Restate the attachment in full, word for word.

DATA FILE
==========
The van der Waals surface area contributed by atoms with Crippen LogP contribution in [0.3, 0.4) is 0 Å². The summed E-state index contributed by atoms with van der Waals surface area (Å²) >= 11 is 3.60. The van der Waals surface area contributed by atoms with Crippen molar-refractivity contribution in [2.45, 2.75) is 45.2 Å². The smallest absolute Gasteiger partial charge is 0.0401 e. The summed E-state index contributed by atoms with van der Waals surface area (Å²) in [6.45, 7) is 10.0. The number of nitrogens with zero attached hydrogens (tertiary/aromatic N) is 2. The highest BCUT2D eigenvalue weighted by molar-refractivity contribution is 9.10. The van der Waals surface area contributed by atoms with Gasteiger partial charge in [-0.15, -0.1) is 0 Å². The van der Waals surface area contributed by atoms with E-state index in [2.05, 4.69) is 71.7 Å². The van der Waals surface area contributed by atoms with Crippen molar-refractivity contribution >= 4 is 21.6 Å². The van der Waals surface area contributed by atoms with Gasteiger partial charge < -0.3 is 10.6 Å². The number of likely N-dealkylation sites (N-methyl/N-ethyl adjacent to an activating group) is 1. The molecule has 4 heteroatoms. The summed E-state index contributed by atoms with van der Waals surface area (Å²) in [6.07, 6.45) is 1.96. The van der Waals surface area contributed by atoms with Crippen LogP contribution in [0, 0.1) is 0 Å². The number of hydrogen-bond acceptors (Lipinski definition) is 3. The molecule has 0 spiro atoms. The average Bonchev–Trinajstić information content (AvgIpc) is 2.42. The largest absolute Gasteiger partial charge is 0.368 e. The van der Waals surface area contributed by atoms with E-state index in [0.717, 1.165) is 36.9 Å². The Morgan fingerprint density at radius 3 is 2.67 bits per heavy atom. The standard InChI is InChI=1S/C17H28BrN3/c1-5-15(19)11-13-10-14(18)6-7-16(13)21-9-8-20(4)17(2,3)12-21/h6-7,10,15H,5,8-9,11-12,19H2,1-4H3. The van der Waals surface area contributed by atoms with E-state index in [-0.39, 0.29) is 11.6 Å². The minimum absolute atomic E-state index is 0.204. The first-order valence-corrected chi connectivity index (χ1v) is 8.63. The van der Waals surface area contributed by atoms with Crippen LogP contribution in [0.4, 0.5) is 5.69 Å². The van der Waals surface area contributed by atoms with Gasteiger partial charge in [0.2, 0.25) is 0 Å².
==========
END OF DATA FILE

The van der Waals surface area contributed by atoms with Crippen LogP contribution in [0.3, 0.4) is 0 Å². The summed E-state index contributed by atoms with van der Waals surface area (Å²) >= 11 is 3.60. The van der Waals surface area contributed by atoms with Crippen molar-refractivity contribution in [2.45, 2.75) is 45.2 Å². The smallest absolute Gasteiger partial charge is 0.0401 e. The summed E-state index contributed by atoms with van der Waals surface area (Å²) in [6.45, 7) is 10.0. The number of nitrogens with zero attached hydrogens (tertiary/aromatic N) is 2. The highest BCUT2D eigenvalue weighted by molar-refractivity contribution is 9.10. The van der Waals surface area contributed by atoms with Gasteiger partial charge in [-0.15, -0.1) is 0 Å². The van der Waals surface area contributed by atoms with E-state index in [2.05, 4.69) is 71.7 Å². The van der Waals surface area contributed by atoms with Crippen molar-refractivity contribution >= 4 is 21.6 Å². The van der Waals surface area contributed by atoms with Gasteiger partial charge < -0.3 is 10.6 Å². The number of likely N-dealkylation sites (N-methyl/N-ethyl adjacent to an activating group) is 1. The molecule has 4 heteroatoms. The summed E-state index contributed by atoms with van der Waals surface area (Å²) in [6.07, 6.45) is 1.96. The van der Waals surface area contributed by atoms with Crippen LogP contribution in [0, 0.1) is 0 Å². The number of hydrogen-bond acceptors (Lipinski definition) is 3. The molecule has 0 spiro atoms. The average Bonchev–Trinajstić information content (AvgIpc) is 2.42. The largest absolute Gasteiger partial charge is 0.368 e. The van der Waals surface area contributed by atoms with E-state index in [0.717, 1.165) is 36.9 Å². The Morgan fingerprint density at radius 3 is 2.67 bits per heavy atom. The standard InChI is InChI=1S/C17H28BrN3/c1-5-15(19)11-13-10-14(18)6-7-16(13)21-9-8-20(4)17(2,3)12-21/h6-7,10,15H,5,8-9,11-12,19H2,1-4H3. The van der Waals surface area contributed by atoms with E-state index in [-0.39, 0.29) is 11.6 Å². The minimum absolute atomic E-state index is 0.204. The first-order valence-corrected chi connectivity index (χ1v) is 8.63. The van der Waals surface area contributed by atoms with Crippen LogP contribution in [0.4, 0.5) is 5.69 Å². The van der Waals surface area contributed by atoms with Gasteiger partial charge in [0.2, 0.25) is 0 Å².